The Impossible Dream: Education and the Search for Panaceas


reviewed by Sonia E. Murrow - 2004

coverTitle: The Impossible Dream: Education and the Search for Panaceas
Author(s): Thomas C. Hunt
Publisher: Peter Lang Publishing, New York
ISBN: 0820437476, Pages: 301, Year: 2003
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Since its inception, American schooling has been charged with the immense responsibility of improving the nation’s social, political, and economic life. Referred to by Horace Mann as “the great equalizer” and by Lyndon B. Johnson as “the thing that can answer to all our national problems,” schooling in America is and has been perceived as the great cure-all.   Historians and other scholars have attempted to determine why Americans place such enormous faith in schooling. Labeling schooling in America as a “great crusade,” Diane Ravitch proclaimed, “no other idea has seemed more typically American than the belief that education could cure society’s ills” (Ravitch, 1983: xii).  Hannah Arendt argued that education occupies such an important position in American life because of its role in the continual assimilation of immigrants (Arendt, 1958).  Henry Perkinson maintained that American schooling, from its early beginnings, has been equated with the task of socialization, and thus, serves as a crucial arbitrator of the status quo (Perkinson, 1991). All of these perspectives posit education as essential... (preview truncated at 150 words.)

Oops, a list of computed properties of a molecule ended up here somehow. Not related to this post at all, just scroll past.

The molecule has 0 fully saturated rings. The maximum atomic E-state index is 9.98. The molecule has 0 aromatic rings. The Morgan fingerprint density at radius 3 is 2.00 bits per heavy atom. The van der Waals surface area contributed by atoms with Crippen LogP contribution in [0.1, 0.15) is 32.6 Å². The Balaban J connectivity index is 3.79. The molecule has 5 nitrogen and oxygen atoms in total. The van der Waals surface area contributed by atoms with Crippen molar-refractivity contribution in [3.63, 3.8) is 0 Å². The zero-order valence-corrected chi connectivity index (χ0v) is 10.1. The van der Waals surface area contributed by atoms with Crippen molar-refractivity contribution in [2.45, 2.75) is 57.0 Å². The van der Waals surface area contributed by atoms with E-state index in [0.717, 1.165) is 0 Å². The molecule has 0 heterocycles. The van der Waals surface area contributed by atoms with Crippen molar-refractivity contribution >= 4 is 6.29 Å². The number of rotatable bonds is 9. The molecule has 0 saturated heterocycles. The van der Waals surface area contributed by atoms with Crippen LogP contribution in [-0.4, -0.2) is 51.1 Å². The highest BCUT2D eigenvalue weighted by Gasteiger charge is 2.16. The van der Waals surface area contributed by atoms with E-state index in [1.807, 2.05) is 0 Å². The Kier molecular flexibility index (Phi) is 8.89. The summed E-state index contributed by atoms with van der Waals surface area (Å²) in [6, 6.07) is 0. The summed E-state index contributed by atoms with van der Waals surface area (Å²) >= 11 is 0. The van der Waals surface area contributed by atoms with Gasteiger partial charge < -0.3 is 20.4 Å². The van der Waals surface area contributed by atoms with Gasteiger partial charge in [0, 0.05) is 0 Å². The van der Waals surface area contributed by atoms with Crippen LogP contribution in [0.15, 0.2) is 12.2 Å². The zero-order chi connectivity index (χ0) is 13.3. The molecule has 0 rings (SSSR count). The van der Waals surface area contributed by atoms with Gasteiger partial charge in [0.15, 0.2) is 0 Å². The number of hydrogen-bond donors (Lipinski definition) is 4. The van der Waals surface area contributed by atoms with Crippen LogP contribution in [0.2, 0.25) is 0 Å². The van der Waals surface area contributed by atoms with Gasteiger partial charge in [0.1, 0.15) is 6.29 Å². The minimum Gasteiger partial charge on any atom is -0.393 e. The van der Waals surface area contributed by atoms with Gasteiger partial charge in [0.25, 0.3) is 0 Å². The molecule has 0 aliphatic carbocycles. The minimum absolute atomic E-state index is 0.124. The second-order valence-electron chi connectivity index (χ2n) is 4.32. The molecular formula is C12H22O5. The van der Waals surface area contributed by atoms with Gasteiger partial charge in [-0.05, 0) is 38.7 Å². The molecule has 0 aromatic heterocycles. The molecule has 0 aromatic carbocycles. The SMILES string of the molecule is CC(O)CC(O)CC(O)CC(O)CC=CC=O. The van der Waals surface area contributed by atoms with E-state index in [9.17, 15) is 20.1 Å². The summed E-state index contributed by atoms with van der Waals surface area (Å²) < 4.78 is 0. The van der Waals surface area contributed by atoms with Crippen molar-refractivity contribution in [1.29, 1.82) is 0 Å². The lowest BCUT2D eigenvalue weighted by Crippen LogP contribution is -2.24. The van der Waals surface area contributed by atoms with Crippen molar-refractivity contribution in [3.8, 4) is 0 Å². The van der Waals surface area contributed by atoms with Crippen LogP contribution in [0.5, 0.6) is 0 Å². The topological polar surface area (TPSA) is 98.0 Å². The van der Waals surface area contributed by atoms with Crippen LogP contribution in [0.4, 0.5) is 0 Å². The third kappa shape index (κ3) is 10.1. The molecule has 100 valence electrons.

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Cite This Article as: Teachers College Record Volume 106 Number 2, 2004, p. 311-314
https://www.tcrecord.org ID Number: 11197, Date Accessed: 9/27/2021 12:00:49 PM

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